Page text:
Trade

Around the World with U.S. Soy: North Asia

This is part of a series of snapshots from around the world with the U.S. Soybean Export Council (USSEC). U.S. Soy has a presence in key markets around the world, and this series aims to showcase the importance of U.S. Soy in these unique markets in 2018 and beyond. USSEC is a partnership of key stakeholders representing soybean producers, commodity shippers, merchandisers, allied agribusinesses and agricultural organizations that help to build a preference for U.S. soybeans and works to optimize the utilization and value of U.S. Soy in international markets by meeting the needs of our stakeholders and global customers.

Market snapshot:

  • Japan is a large market for crushing U.S. Soy into soybean meal containing quality amino acids animals need.
  • South Korea is currently the number one market for U.S. soybean oil.
  • In Taiwan, there is a growing opportunity for soybeans with sustainability documentation.
  • North Asian importers choose U.S. soybeans for reliability and consistency in product quality.
  • Feeding fish with U.S. Soy using new technology such as in-pond raceways is catching on in the region.

North Asia’s Considerable Import Market

Because soy foods are a staple in many Asian diets, North Asia is a substantial importer of food-grade soybeans. Japan is the largest market for U.S. identity preserved (IP) food-grade soybeans, and in Taiwan, 70 percent of food-grade soybeans originate in the U.S. The number one export market for U.S. soybean oil is South Korea.

“North Asia is vast and consumes an immense amount of soybeans,” says Paul Burke, USSEC Regional Director for North Asia. “Producers feed soybean meal to the pigs, chickens and fish; consumers buy the meat, go home and use soybean oil to cook it. And frequently they are using other soy foods like soy sauce, soy pasta and tofu to add right into that meal. This marketplace consumes soy for breakfast, lunch and dinner.”

Because soy has a heavy consumer base in North Asia, there is a growing opportunity to share the message of sustainable soy through the U.S. Soybean Sustainability Protocol (SSAP), a certification that verifies U.S. soybean sustainability. Six firms in Taiwan have added the U.S. Soy Sustainability Assurance Protocol (SSAP) logo to its products.

Currently, 90 percent of the soybeans harvested in the U.S. meet these certifications. Taiwan importers have been steadily adding SSAP logos to soy products sold throughout the country. That labeling builds customers’ confidence in a sustainable product and a market advantage for U.S. Soy.

“The SSAP logo helps companies differentiate their products,” says Julian Lin, USSEC Taiwan representative. “It also helps them adhere to their corporate sustainability policies and meet suppliers’ guiding principles.”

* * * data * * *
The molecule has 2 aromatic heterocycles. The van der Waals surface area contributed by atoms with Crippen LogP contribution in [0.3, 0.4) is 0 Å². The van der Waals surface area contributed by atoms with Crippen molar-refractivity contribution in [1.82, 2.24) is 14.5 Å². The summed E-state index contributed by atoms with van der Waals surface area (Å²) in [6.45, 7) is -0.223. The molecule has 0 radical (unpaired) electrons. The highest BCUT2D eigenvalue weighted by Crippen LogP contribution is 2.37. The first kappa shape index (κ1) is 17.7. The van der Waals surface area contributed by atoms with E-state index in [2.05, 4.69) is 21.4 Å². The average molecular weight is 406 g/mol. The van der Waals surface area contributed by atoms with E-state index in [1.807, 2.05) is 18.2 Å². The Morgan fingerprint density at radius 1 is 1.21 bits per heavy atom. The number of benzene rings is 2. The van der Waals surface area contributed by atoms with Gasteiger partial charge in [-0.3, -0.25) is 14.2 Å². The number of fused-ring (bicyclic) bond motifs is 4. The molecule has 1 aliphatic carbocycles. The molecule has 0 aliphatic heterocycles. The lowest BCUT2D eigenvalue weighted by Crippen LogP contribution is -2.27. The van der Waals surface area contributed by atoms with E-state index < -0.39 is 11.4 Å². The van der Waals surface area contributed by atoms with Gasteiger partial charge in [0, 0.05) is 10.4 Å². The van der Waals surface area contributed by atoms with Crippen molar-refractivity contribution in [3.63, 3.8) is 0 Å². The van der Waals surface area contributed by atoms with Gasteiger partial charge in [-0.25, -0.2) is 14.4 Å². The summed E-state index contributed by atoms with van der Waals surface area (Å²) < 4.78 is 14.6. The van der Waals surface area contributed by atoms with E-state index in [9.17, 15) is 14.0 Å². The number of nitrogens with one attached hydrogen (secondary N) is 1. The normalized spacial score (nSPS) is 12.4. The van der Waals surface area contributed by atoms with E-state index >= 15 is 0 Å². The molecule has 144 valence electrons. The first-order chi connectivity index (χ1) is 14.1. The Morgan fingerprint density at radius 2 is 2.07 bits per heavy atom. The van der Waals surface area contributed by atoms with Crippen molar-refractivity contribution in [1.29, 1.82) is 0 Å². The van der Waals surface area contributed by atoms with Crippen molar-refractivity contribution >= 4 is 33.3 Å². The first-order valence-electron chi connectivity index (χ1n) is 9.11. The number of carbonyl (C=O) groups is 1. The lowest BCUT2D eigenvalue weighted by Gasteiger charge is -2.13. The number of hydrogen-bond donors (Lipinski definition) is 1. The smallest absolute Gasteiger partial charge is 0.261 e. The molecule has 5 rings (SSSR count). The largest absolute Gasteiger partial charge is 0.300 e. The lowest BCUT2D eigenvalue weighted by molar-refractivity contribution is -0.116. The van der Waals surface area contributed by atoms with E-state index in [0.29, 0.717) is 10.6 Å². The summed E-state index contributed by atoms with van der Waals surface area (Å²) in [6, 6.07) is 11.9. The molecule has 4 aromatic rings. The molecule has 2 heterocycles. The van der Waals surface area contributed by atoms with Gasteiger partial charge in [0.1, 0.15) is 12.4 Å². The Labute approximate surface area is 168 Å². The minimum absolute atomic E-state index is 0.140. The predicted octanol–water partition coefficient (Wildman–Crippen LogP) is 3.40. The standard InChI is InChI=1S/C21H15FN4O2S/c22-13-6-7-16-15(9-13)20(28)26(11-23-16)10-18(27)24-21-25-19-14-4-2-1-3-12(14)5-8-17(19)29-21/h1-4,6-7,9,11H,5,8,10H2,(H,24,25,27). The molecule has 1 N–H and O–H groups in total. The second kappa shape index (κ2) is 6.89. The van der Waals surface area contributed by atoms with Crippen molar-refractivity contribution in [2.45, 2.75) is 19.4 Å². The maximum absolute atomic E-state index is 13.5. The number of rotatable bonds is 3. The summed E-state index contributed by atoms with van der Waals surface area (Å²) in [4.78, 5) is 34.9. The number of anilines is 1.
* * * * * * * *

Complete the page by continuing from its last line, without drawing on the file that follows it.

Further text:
Lin adds that the logo and support for proving sustainability strengthens preference for U.S. Soy with Taiwanese businesses.

Demand for Soy Grows with North Asian Animal Agriculture 

The animal agriculture industry continues to grow in North Asia. Animal feed formulators there look to U.S. Soy for its composition and quality — specifically for the amino acid balance found in U.S. soybean meal that provides exceptional nutrition to animals. Already a staple in the swine, beef, poultry and dairy industries, soybean meal has a growing opportunity in the aquaculture industry too.

Through partnerships with USSEC, new technologies like In-Pond Raceway Systems (IPRS) have been developed in North Asia. Using IPRS to update existing ponds, raceways simulate a river flow with constant water movement. This process lowers the cost of producing aquaculture while sustainably conserving water. Water is re-used rather than drained from the ponds, and fish waste is recycled for use as organic fertilizer.

“The farmers in China have rapidly recognized the benefits of this [IPRS] technology and are adopting it quickly. And this is just one small example of how the U.S. soybean farmers and their support for USSEC are not only solving problems for the industry in Northern Asia, but doing it in a way that’s going to increase the usage of U.S. Soy,” says Burke.

Soybean Crushing is the Next Opportunity

In addition to soybean meal for animal agriculture, there is a growth opportunity for soybean crushing in North Asia. China has the largest and most modern crush industry, yet currently it is only operating at 50 percent capacity. In Japan there have been increases in soybean crush as canola use decreases. The South Korea crushing sector depends 100 percent on imports. Because of this, U.S. Soy can continue to grow its export of whole beans for local crushing operations to meet a growing consumer demand.

Already the largest soybean customer in the world, there continues to be growing opportunities for U.S. Soy in North Asia.

Paul Burke
Paul Burke

Regional Director North Asia

U.S. Soybean Export Council